Folate may reduce risk of colon cancer in women

September 30, 2009 in Cancer Prevention, Nutrition Topics in the News, Women's Health

Folate may reduce risk of colon cancer in women

Eating plenty of folate from leafy green vegetables, beans and fruit may sharply reduce the risk of colorectal cancer, at least for women, report South Korean researchers.

In a study of 596 colorectal cancer patients and 509 healthy individuals, they found that the women who ate the most folate were at about two-thirds lower risk of the disease than women who consumed the smallest amount of the B vitamin.

Folate intake didn't significantly affect men's colorectal cancer risk.

Women with high folate consumption (over 300 micrograms a day) were 64 percent less likely to develop colorectal cancer compared to women with the lowest consumption (200 micrograms daily or less).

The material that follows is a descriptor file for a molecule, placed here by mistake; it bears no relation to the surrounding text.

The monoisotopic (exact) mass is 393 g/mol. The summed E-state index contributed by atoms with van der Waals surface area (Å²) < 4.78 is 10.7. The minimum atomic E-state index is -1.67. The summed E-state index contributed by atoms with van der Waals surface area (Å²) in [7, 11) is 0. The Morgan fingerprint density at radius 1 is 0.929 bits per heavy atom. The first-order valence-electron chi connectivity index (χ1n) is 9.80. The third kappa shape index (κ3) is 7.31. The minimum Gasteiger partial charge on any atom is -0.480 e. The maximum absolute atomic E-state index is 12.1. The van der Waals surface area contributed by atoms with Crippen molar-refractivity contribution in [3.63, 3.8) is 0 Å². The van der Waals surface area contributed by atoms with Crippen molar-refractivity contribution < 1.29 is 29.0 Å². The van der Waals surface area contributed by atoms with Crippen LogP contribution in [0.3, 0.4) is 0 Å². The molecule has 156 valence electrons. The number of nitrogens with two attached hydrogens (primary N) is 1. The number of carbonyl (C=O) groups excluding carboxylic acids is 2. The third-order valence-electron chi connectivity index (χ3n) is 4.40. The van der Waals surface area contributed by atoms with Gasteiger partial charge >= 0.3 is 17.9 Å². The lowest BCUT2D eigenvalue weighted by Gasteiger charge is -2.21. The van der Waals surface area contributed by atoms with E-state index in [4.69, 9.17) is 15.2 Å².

The findings are important, the researchers note, because they suggest that cancer risk can be decreased by modifying diet.

The body needs folate in order to form the nucleotide building blocks of DNA and RNA, to copy DNA, and for other essential genetic functions.

Researchers believe low folate intake could contribute to colorectal cancer by making genetic mutations more likely.

The best food sources of folate include edamame (young soybeans), asparagus, okra, and pigeon peas. Six spears of asparagus provides 166 micrograms of folate.

This study was published in the European Journal of Clinical Nutrition.

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